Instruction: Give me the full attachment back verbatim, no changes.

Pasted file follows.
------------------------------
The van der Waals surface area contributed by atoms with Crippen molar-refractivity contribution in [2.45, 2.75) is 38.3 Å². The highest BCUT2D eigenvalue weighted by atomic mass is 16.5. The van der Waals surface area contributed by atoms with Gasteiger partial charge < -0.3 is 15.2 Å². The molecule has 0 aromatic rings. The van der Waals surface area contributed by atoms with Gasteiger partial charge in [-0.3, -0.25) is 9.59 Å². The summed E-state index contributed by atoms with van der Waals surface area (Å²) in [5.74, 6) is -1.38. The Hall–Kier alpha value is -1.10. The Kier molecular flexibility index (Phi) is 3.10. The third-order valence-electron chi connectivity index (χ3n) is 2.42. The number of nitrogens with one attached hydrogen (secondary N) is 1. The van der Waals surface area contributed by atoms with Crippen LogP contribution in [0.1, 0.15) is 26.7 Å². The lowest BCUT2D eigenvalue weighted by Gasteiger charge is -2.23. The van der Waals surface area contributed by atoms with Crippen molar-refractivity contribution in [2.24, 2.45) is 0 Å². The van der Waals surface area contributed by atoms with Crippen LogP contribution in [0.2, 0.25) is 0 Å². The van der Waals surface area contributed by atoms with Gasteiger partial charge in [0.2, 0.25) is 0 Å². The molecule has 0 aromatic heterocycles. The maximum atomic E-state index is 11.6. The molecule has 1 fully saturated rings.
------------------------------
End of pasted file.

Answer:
The van der Waals surface area contributed by atoms with Crippen molar-refractivity contribution in [2.45, 2.75) is 38.3 Å². The highest BCUT2D eigenvalue weighted by atomic mass is 16.5. The van der Waals surface area contributed by atoms with Gasteiger partial charge < -0.3 is 15.2 Å². The molecule has 0 aromatic rings. The van der Waals surface area contributed by atoms with Gasteiger partial charge in [-0.3, -0.25) is 9.59 Å². The summed E-state index contributed by atoms with van der Waals surface area (Å²) in [5.74, 6) is -1.38. The Hall–Kier alpha value is -1.10. The Kier molecular flexibility index (Phi) is 3.10. The third-order valence-electron chi connectivity index (χ3n) is 2.42. The number of nitrogens with one attached hydrogen (secondary N) is 1. The van der Waals surface area contributed by atoms with Crippen LogP contribution in [0.1, 0.15) is 26.7 Å². The lowest BCUT2D eigenvalue weighted by Gasteiger charge is -2.23. The van der Waals surface area contributed by atoms with Crippen molar-refractivity contribution in [2.24, 2.45) is 0 Å². The van der Waals surface area contributed by atoms with Crippen LogP contribution in [0.2, 0.25) is 0 Å². The van der Waals surface area contributed by atoms with Gasteiger partial charge in [0.2, 0.25) is 0 Å². The molecule has 0 aromatic heterocycles. The maximum atomic E-state index is 11.6. The molecule has 1 fully saturated rings.